Russians focus spending on food and hard goods as weak ruble begins to bite

Source: Sergey Kuznetsov / RIA Novosti

Source: Sergey Kuznetsov / RIA Novosti

According to the Russian Ministry of Economic Development, the weak ruble is leading to a reduction in the population's purchasing power and an increase in the number of people living below the poverty line. According to public surveys, Russian residents are now spending most of their money on food and prefer to limit travel to trips within the country.

The fall of the ruble is leading to a reduction of the population's purchasing power, according to the Russian Ministry of Economic Development.

In the last two months the ruble has lost almost 50 percent of its value against the U.S. dollar and the euro. As a result, according to the ministry, the number of people in poverty (those whose income is below subsistence level) will reach a four-year high of 11.7 percent  in 2014.

"With the weakening of the ruble many people are trying to protect themselves from the devaluation of the currency by buying rather expensive durable goods, especially if they are expensive and have no Russian equivalents," says Alexei Kozlov, chief analyst at UFS IC. "Thus we are witnessing a growth of purchasing activity."

However, according to Kozlov, this is a temporary phenomenon and the weakening of the ruble has a whole range of negative consequences, such as the growth of inflation, the contraction of the consumer market, and an increase in the credit rate, which leads to the deceleration of economic growth, and so on.

Moreover, surveys show that Russians are already spending most of their money on food and prefer to limit their travel to trips within the country.

The first consequences

"The consumer sector is under a lot of pressure and the standard of living is decreasing," says Finam Management analyst Maxim Klyagin. "Consumers have reduced their spending on capital purchases, such as apartments, cars, but also on non-essential goods and services."

According to Klyagin, in September, for the first time since the 2008-2009 crisis, a one-percent year-on-year decrease in real wages was registered. And according to the Russian Federal State Statistics Service, the first half-year results show that the year-on-year dynamics of retail sales on the whole have fallen from 3.9 to 2.7 percent. Klyagin is convinced that the end-of-year results will show that growth has been minimal in the last five years since 2009.

With this in mind, delays on credit payments have also increased. According to data published by the Central Bank on Dec. 3, as of Nov. 1, 2014 the share of 90-day delays on credit payments from residents and non-resident reached 7.9 percent. A similar indicator was registered on February 1, 2011.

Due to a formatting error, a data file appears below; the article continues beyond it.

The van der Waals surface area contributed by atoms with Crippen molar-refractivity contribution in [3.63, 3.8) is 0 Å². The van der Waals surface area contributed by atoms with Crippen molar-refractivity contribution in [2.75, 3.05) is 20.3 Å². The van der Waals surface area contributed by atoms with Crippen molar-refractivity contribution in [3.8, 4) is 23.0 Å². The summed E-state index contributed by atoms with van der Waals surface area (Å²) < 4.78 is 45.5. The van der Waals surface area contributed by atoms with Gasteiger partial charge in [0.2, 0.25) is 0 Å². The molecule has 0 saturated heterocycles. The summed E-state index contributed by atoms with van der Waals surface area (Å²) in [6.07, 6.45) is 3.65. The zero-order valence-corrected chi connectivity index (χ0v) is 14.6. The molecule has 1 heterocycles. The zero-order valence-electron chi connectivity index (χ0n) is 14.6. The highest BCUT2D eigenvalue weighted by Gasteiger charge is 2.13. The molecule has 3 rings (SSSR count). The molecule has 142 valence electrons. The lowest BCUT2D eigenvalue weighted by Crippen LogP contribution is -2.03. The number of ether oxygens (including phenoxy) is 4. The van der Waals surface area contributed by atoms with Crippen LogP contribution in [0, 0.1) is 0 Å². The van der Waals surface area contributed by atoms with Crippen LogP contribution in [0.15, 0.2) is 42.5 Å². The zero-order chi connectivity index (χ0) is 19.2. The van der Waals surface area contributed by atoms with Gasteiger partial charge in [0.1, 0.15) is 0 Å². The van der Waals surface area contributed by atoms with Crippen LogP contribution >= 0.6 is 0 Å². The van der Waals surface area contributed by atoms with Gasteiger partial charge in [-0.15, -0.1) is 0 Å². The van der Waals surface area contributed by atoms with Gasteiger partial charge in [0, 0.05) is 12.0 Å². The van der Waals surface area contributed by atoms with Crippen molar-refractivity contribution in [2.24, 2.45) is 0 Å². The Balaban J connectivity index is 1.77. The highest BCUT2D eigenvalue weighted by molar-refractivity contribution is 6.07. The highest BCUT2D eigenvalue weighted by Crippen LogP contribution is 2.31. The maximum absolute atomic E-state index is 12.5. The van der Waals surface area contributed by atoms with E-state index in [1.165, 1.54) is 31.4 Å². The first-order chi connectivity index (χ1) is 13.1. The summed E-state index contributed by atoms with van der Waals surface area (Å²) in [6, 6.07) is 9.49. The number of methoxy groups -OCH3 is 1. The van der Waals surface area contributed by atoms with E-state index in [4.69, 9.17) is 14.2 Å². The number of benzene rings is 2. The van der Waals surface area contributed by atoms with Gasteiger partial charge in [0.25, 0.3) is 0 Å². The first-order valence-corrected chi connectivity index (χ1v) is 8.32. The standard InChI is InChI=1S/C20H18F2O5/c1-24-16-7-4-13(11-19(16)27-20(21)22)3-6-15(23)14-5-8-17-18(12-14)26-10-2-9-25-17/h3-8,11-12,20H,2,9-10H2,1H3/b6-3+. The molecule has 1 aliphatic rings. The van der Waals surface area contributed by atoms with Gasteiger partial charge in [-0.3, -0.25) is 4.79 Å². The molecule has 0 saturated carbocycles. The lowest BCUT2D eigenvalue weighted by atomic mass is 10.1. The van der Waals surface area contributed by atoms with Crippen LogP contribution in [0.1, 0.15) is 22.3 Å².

The bank's official announcement says that the growth in arrears is related to the deterioration of the population's financial situation, which is often due to delays in salary payment, a decrease in income and the loss of jobs. And most credits are indicated in rubles. According to Fitch Ratings, at the end of September, 17 percent of all bank credits were in foreign currencies and almost all credits were corporate.

The growth of worry

Despite the fall of the ruble and the growth of discontent, the population prefers to keep its savings in rubles. According to a survey held by the All-Russian Center of Public Opinion Study, 65 percent of Russians are following the exchange rate and 53 percent are worried about the weakening of the ruble. However, only seven percent of Russians have exchanged rubles for foreign currencies in the last two months.

In turn, according to another statistics institute, the Levada Center, 80 percent of those surveyed said that prices in the country are growing while the standard of living is falling. They say that the main reason for the decline in the economy is the fall of oil prices (45 percent), Western sanctions against Russia (33 percent) and the annexation of Crimea (30 percent).

According to the Romir (the largest private independent research company in Russia) survey, the share of respondents who are economizing and refraining from buying certain foods has increased from 8 to 20 percent. Moreover, one out of three households is being forced to redistribute their budget in favor of buying food and the most essential items. VTB Capital predicts that the share of expenses for food among Russians may rise from 31 to 40 percent.

Dmitry Bedenkov, director of the analytical department at Russ-Invest, says that "trust in the national currency is an important element in the investment process, which stabilizes the economy and guarantees a normal production cycle and the functioning of market mechanisms."

Meanwhile, according to data from the Federal Tourism Agency, the number of Russians going on vacation within the country due to the sanctions and the fall of the ruble has already increased by 30 percent.

Read more: Is Russia’s middle class suffering as sanctions bite?>>>

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